“To the well-organized mind, death is but the next great adventure.” So says author J.K. Rowling in Harry Potter and the Sorcerer’s Stone, the first installment of her best-selling Harry Potter series.
Though Rowling might be subtly referring to Harry’s future death and resurrection in Harry Potter and the Deathly Hallows, she’s also commenting on the human fascination with death itself. Despite any fears we might have of the unknown, death holds a certain charm for us, one intensified by its ambiguity. What happens when we die? Do we exist in an alternate form or do we drift into nothingness? Between the pages of a novel, readers might get a few perspectives on these unanswerable questions.
The dilemma, however, arises when multiple interpretations of death and the afterlife begin to take shape. Literature has always been a medium through which authors express humanity’s innermost fears and desires, and nowhere are themes of death more varied than in books. And all of the haziness surrounding the meaning of death, it’s no surprise that writers churn out multiple explanations for what happens after the end of a human life.
In Gabrielle Zevin’s Elsewhere, for example, the afterworld finds a new identity in Elsewhere, a land where the deceased age backward until they reach the age of seven and are born again as babies on Earth. Here, death is a temporary state and serves as one big feedback loop, one where humans cycle through life, death and life again. Though the inhabitants of Elsewhere can watch the earthly world through “observation decks,” they remain permanently fixed in the afterlife, idly killing time until their rebirth.
In Zevin’s model, the afterlife also bears a striking resemblance to the contemporary world. Her characters find jobs, pursue romantic relationships and even lose their loved ones — though, this time around, the loss occurs when they return to Earth.
But perhaps it’s not so odd that our imaginings of the afterlife resemble earthly civilizations. If Zevin’s characters never cease to exist, then, in a certain sense, they never die. Instead, they are eternally reincarnated, traveling back and forth between two nearly identical worlds, suggesting that, for some writers, it’s difficult to imagine a sharp departure from earthly ways in an afterlife society.
Other authors, however, remain more intent on suspending their deceased characters between this world and the next. They portray these souls as ghosts or supernatural spirits who are unable to give up their attachment to their human lives. Audrey Niffenegger’s Her Fearful Symmetry and Alice Sebold’s The Lovely Bones follow this approach. In Symmetry, a middle-aged Aunt Elspeth dies of leukemia and haunts her London flat, observing her former lover, Robert, and her nieces Julia and Valentina as their ordinary lives go on without her.
Susie Salmon of Bones, on the other hand, finds her life cut tragically short when she is brutally raped and murdered by her twisted neighbor, George Harvey. As she inhabits her own personal heaven, Susie resentfully watches her family fall apart while trying to find her murderer.
Both Symmetry’s Aunt Elspeth and Bones’ Susie carefully watch over those they’ve let left behind but never manage to hold a permanent, satisfactory place on Earth, even when they return to Earth and inhabit someone else’s bodies. Once again, death proves somewhat flexible in these novels. These characters never completely leave Earth — at least, for Susie, until the very end — even as outside forces continually try to push them away.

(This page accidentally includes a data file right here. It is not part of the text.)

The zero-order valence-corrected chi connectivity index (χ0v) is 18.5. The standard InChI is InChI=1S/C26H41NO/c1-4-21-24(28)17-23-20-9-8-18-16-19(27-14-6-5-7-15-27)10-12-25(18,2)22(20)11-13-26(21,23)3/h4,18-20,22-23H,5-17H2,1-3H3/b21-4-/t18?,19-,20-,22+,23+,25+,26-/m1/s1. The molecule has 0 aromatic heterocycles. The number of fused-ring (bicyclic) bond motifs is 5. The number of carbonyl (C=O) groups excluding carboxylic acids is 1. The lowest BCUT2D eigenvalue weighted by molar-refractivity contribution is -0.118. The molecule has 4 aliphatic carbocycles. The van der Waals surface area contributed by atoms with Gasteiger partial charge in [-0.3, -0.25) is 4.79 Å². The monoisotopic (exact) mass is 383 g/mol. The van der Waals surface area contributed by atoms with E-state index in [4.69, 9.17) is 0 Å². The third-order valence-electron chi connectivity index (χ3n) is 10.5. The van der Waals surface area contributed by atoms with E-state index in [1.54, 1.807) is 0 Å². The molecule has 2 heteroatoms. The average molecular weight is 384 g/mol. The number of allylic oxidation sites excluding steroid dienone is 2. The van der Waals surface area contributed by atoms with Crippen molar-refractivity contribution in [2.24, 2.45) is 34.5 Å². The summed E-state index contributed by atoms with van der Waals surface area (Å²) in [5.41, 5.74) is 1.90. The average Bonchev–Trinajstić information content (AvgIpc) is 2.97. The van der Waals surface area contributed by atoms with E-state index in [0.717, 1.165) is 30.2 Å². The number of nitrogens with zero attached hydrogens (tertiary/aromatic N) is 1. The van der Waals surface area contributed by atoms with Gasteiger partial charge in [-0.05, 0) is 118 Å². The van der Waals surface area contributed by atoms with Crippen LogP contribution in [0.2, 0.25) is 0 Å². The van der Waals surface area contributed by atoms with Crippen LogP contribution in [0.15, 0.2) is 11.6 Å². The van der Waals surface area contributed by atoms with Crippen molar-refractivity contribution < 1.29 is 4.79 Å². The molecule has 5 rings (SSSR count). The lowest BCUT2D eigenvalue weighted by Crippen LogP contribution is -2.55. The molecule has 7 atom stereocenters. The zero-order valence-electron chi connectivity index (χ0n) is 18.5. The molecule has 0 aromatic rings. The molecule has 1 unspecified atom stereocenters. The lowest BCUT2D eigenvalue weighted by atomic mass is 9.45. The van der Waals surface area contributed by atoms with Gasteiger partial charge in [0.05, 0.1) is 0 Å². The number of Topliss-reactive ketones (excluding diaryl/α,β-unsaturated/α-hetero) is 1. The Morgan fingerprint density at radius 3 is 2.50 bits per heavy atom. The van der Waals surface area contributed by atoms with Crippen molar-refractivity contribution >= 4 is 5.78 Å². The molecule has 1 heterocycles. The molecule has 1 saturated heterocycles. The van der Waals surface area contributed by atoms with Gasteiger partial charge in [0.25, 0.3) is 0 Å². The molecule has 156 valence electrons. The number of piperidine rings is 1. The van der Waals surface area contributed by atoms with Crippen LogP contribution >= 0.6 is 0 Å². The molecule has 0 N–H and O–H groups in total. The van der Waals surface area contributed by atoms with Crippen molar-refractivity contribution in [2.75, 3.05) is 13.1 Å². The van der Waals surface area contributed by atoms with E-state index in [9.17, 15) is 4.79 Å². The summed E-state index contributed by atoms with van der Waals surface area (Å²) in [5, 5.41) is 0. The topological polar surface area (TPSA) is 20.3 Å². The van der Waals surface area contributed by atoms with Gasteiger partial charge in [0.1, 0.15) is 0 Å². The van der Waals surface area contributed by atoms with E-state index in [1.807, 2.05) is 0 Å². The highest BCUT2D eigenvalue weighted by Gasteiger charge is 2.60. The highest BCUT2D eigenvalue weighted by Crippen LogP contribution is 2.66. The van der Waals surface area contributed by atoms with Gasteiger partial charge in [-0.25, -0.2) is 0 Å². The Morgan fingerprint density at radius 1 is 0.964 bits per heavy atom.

But despite Zevin’s enchanting explanation of the afterworld or Sebold’s intensified connection between the dead and the living, the most basic take on the death mythos is also the most common: that of the man who does not die.
The Tuck family in Tuck Everlasting drinks from the spring in the woods and cannot die. The Tiger’s Wife’s protagonist, Natalia, encounters a “deathless man,” one cursed to wander the earth forever. Harry Potter’s Lord Voldemort splits his soul into seven pieces in an attempt to permanently cement his presence in the wizarding world. In the same series, a sorcerer’s stone guarantees its user eternal life. No matter how brilliant and luxurious an imagining of the afterlife might be, apparently, nothing beats staying alive forever.
Or does it? After all, these characters are generally miserable in their extended time on earth.
The Tuck family constantly moves from place to place to avoid being caught by a man in a yellow suit, a figure who hunts the family in a sinister attempt to market eternal life.
The exhausted deathless man in The Tiger’s Wife, meanwhile, understands that death is not something to be feared because there is the certainty of existence afterward — even if he cannot obtain it himself.
And any Harry Potter fan would be hard-pressed to find someone who doesn’t view Lord Voldemort’s antics as positively evil.
Even with these characters who escape death, at least temporarily, these authors seem to be showing us that eternal life is hardly a blessing.
“Don’t be afraid of death; be afraid of an unlived life,” writes Natalie Babbit in Tuck Everlasting. “You don’t have to live forever, you just have to live.”
So even with their varied takes on death and the afterlife, these authors remain certain that death is inevitable, uncertain and even, as Rowling put it, something of an adventure. They focus the reader on the impossible feats of their protagonists, assuring us that in the end it’s the quality, not the quantity, of life that remains the most important — even as we remain fascinated by what happens when it’s all over.
Carrie Ruth Moore is a sophomore majoring in English. Her column “Cover to Cover” runs Thursdays.